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Crossroads of Culture, 400–1800 | Object Spotlight #1

Lead Curator: Janet Richards, Curator for Dynastic Egypt
Curatorial Assistant: James Nesbitt-Prosser, PhD Candidate, IPAMAA

Personal Piety and Travel: Pilgrim Flasks from Egypt & Iraq

Often used in personal worship rituals, pilgrim flasks featuring imagery related to Christian sites were produced by the thousands in Byzantine Egypt, ultimately spreading far and wide throughout the Christian world.

The iconic pilgrim flasks used by the Coptic Christian communities of Byzantine Egypt were based on a vessel type that dates at least to the Parthian period (247 BC–224 AD). The general shape of the vessel may even go further back, to the “New Year” vessels of Saite-period Egypt. Typically filled with water or oil for acts of personal worship, thousands of these flasks were manufactured from the 5th to 7th centuries AD at pilgrimage sites such as the monastery of Saint Menas at Abu Mena in Egypt’s Nile Delta. Many bear the recognizable imagery of Saint Menas between two camels—an image that echoes themes from the story of his martyrdom, in which the camels carrying his dead body stopped and refused to go farther, setting the site of his burial in Egypt.

Most Menas flasks were found near their production sites in Egypt. But they also have been discovered as far away as England, Austria, and the Crimean Peninsula. The reasons for this wide distribution of flasks could reflect pilgrims traveling from all around the Christian world to Egypt. Alternatively, the flasks may have been part of the exchange of Christian relics between church and secular elites in Europe during the 6th and 7th centuries or simply traded as an exotic commodity in international commerce.

Whatever the reason, people traveling with Saint Menas flasks moved along established Mediterranean and ancient Middle Eastern trade routes over long distances. Their pilgrim flasks were often found at the same sites as other imported Middle Eastern or North African goods.

Fragment of Saint Menas Shrine Pilgrim Flask

Coptic Period (6th century CE)
Probably Abu Mena, Egypt
Gift of A. Boak, 1960. KM 88209

Handled Pilgrim Flask

Glazed buff pottery
Parthian Period (247 BC–224 AD)
Seleucia, Iraq
Part of a legal division of objects, University of Michigan Excavations, 1935. KM 30043

Tiraz Textiles: Communicating Piety & Status

In the early Islamic world, tiraz textiles were covered with decorative elements—from animals to invocations—that varied across time and location.

Inscribed textiles visually communicated social status across the early Islamic world until the 14th century. Woven by specialized craftspersons in royal factories, they were given as gifts to courtiers. Tiraz comes from the Persian word for embroidery. This term could refer to the textiles themselves, to the inscription on the textiles, or to the name of the factory in which they were produced.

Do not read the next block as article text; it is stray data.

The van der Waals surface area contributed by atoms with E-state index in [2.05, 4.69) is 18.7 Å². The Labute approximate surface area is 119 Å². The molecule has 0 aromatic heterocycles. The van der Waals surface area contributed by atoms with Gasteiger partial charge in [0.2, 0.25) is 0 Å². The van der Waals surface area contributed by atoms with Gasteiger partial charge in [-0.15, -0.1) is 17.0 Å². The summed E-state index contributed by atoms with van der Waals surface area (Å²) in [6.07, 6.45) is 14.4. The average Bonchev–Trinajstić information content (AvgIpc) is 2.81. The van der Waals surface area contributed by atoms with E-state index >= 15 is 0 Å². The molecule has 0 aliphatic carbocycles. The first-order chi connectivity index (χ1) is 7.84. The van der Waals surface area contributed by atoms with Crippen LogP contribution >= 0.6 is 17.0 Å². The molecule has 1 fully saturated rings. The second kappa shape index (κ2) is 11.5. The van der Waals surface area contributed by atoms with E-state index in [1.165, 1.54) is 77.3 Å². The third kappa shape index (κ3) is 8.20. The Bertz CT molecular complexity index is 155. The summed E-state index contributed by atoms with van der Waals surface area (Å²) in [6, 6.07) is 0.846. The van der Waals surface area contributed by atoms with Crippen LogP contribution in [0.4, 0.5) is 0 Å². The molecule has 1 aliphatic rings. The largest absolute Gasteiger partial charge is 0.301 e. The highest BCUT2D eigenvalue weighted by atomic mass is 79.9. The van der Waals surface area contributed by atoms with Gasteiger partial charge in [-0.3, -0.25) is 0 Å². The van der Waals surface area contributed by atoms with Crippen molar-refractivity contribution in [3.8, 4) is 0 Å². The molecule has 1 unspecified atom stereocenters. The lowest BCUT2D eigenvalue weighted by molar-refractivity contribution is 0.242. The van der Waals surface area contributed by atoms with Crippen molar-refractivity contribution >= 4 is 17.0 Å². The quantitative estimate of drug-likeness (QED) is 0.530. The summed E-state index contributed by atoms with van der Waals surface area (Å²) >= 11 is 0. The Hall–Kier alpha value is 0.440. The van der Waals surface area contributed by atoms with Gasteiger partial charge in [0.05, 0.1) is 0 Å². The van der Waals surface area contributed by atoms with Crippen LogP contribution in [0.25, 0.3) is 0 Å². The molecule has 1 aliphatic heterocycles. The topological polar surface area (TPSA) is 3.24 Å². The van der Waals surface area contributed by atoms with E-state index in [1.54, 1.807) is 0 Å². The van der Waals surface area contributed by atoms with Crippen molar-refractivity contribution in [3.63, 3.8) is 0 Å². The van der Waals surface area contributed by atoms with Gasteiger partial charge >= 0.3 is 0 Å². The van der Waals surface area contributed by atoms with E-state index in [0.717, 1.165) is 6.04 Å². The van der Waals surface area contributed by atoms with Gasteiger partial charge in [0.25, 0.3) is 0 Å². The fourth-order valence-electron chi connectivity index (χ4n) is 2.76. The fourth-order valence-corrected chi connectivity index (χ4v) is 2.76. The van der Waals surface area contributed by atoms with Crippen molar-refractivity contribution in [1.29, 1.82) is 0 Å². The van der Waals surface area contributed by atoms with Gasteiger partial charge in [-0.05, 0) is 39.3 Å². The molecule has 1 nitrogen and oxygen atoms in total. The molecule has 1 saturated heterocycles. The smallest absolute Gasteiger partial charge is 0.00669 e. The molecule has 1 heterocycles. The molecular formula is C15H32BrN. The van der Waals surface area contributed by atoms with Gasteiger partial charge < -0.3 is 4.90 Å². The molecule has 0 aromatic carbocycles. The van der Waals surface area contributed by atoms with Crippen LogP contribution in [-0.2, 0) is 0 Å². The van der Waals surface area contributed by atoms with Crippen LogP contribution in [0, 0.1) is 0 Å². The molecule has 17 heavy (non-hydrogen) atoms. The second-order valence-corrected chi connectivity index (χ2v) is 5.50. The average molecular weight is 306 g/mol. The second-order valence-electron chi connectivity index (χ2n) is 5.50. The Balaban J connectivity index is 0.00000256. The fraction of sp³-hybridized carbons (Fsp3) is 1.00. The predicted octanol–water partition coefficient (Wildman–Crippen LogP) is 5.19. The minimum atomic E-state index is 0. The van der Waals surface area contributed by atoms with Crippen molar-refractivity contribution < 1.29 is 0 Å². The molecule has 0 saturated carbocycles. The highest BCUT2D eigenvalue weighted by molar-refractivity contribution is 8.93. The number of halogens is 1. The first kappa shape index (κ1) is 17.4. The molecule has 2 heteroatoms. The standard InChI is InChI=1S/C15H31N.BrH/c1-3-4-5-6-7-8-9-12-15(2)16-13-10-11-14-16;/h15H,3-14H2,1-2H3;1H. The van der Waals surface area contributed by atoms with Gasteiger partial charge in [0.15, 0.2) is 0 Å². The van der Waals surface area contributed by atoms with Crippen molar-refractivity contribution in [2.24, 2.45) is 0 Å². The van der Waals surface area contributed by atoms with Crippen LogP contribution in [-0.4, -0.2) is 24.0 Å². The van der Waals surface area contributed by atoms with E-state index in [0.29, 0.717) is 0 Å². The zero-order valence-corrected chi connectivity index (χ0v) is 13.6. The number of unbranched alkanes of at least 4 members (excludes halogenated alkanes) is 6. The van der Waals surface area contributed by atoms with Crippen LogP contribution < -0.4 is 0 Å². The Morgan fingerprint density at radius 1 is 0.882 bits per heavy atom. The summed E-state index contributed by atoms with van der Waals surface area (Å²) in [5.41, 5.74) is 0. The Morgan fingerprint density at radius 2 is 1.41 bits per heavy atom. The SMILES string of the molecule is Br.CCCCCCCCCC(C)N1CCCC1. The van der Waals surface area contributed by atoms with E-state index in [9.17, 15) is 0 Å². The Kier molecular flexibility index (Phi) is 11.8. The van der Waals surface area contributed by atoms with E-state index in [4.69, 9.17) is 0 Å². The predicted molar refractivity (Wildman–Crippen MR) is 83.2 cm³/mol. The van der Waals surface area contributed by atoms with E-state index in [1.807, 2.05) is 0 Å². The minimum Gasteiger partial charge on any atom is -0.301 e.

The earliest tiraz textiles were not inscribed but decorated with colorful medallions, animals, or other motifs that marked the gradual transition from Sasanian to Coptic and Byzantine traditions. These motifs came back into style in Fatimid-period Egypt of the 11th and 12th centuries AD.

Tiraz textiles varied widely in appearance, both geographically and over time. Yemeni tiraz were dyed in the ikat technique to create a striped lozenge pattern, usually in a palette of greens, browns, and yellows. A Kufic inscription was then added to this dyed pattern, either embroidered or painted onto the textile. These inscriptions typically included the bismillah (the invocation used by Muslims at the beginning of any undertaking), the name of the ruler in whose reign the textile was produced, and the date and place of its manufacture.

In Egypt, tiraz were often used in funerary rituals. The textile was wrapped around the head of the deceased, with the inscription resting over the person’s eyes. Egyptians believed that the blessings from the textile would transmit to the person in the afterlife—attesting to the religious significance of these textiles, which help scholars understand the burial practices of the time.

Tirāz Textile Fragment with Inscription

Cotton with resist-dyed warp (ikat), ink, and gold paint
Yemeni (10th–12th century AD)
Cairo, Egypt
Purchase, Phocion Tano, 1934. KM 22621

“Dominion belongs to Him [God]. Blessing to its owner.”

Textile Fragment with Rabbits Motif

Bast, silk
11th century AD
Purchase, Phocion Tano 1935. KM 22642

Carved Doors: Blessings & Magic

A visual and symbolic tradition spanning paganism, Judaism, Christianity, and Islam, the practice of carving prayers on door lintels was intended to bless and provide protection for a building’s occupants.

Prayers on door lintels have a long history across the Middle East and stem from a combination of pagan, Jewish, Christian, and Islamic traditions. The primary functions of these prayers were to bring blessings to the people in the structure and to serve a magical, protective purpose in warding off evil. The prayers were often carved on doors since many cultures believed that evil could enter structures through such liminal spaces. Examples have been found in both wood and stone.

This panel is part of a larger Kufic inscription. It reads:

“A perfect blessing, all-inclusive grace, and lasting felicity.”

Due to its non-Qur’anic contents, this frieze likely came from the entrance to a private residence. Its inscription would have served as both a decorative element and as a symbolic blessing for the building’s owner, its other residents, and its visitors.

Inscribed Door Lintel

Islamic–Fatimid Period (early 12th century AD)
Probably Cairo, Egypt
Purchase, Phocion Tano, Cairo, 1935. KM 10201